Camp Frémont

Gardening, Photography, and Homeschool.

- by Sarah Fremont

  • Sarah Fremont

A few months ago, our neighbor was over for tea and cookies. “I was approved to host honey bees on my property, and my payment will be free honey,” she said. “I can’t wait!” As lovers of honey ourselves, we were quite intrigued, so we asked her how she got approved. She explained, “I applied for a very unique beekeeping program, located in our town, that looks for suitable land to place their hives that will provide forage for their bees. In exchange, they give you a share of the honey.” We currently have a vegetable garden and a wildflower garden, and we knew that both gardens would benefit from an increase in pollinating residents. She gave me the contact information, and later that day I sent an inquiry to the beekeeper:

Hello Mr. Beekeeper,

We would love to be considered for a hive to be placed on our property.

We have two large gardens . . . a large vegetable garden and a large wildflower garden. In addition, our entire property is native grass and wildflowers.

We also would love the educational aspect of learning more about bees.

Thank you!

The Beekeeper replied:

All we ask is that our members use organic practices, zero pesticides, and as much planting for pollinators as possible!


The Beekeeper

Since we are completely organic gardeners, and do not use pesticides, we were approved as a host site for the honey bees and they arrived in April! The beekeepers primary interest is in their own bee’s welfare, but their secondary interest is in educating us on how to become beekeepers ourselves, in hopes that we will eventually want to manage our own hives. For now, we will be keen observers and learn from them as they manage the hives.

Honey bees are not native to the United States. The introduction of the honey bee began with European colonization of the Americas in the 17th century. There are about 4,000 native bee species in North America, including about 50 different bumblebee species. Native bees and honey bees are both critical in our agricultural world for transferring pollen and seeds from one flower to another, and fertilizing the plant so it can grow and produce food. Even if you do not have the opportunity to host a honey bee hive on your property, there are still things you can do to create a welcoming environment for the native bees in your own neck of the woods:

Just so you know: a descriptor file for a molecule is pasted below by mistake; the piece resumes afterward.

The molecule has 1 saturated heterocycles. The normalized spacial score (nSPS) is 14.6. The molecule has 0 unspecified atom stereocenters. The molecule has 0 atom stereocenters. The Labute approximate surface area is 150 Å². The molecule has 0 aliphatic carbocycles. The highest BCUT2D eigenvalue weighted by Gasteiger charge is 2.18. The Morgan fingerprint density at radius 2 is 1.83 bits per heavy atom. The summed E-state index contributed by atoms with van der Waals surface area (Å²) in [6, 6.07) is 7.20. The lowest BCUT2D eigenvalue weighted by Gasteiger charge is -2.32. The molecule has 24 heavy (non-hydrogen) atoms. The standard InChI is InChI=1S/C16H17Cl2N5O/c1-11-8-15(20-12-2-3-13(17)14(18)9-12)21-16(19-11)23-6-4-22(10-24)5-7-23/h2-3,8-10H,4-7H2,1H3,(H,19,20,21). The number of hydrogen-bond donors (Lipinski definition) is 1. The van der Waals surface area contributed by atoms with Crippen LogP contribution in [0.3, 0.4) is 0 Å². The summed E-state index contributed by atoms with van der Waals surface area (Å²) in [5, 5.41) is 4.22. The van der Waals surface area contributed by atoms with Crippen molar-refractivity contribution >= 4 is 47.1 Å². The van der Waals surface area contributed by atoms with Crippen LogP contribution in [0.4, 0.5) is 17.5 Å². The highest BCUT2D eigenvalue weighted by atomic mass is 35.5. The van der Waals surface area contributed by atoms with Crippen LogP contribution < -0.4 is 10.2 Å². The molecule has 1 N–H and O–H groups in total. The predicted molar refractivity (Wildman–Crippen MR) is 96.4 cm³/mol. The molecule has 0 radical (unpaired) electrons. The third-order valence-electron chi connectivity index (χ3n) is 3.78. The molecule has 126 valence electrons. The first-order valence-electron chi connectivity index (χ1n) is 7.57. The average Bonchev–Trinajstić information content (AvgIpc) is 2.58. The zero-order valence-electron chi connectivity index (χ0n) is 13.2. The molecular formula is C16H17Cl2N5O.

-Plant native flowers. And aim to provide blooms over several seasons. Bees also like nectar from flowering trees.

-Provide a water source. Bees need to drink water as they forage and pollinate.

-Keep your yard pesticide free. Pesticides are harmful to bees and keep them from pollinating your flowers. We have found many organic treatments to help manage garden problems.

-Make a bug hotel to create a safe living space for solitary bees. With the exception of honey bees, most bees live alone. Our neighbor simply drills various sized holes into a piece of wood to provide a home for the bees.

Be kind to the bees, and happy hosting!

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  • Sarah Fremont

We were living in New York City in a studio apartment and I was hankering to get my hands in a bit of soil after moving from Minnesota where we had a large yard and garden. “Let’s go buy some potted herbs at the farmer’s market,” I said to my husband. At this point we had little money to buy much extra of anything, so he was hesitant. “But think of all the money we will save from growing our own herbs!” He obliged, and we took the subway downtown to the outdoor market and purchased three small potted herbs—rosemary, thyme, and peppermint. After bringing the pots home, I placed the herbs in the window sill during the winter, and set them out on the stoop in the spring through fall. And voila, I was gardening in New York City.

Herbs are one of the easiest ways to get into gardening, and fresh herbs added to your home cooked meals are a delight! Herb plants are available online year round or often found at local nurseries, so winter is an excellent time to begin when you are craving a bit of gardening and indoor greenery. Buy the herbs as small plants, not as seeds, so you can pot them up right away.

There are five herbs that are known to do best in pots and will make it through your indoor winter garden:


  • Flavor: earthy and minty.

  • When to water: when soil feels dry to the touch.

  • How to harvest: make sure that the plant is at least four inches in height. Pinch the top part along with the first set of leaves and just above the leaf node.


  • Flavor: mild garlic and onion.

  • When to water: always keep the soil slightly moist.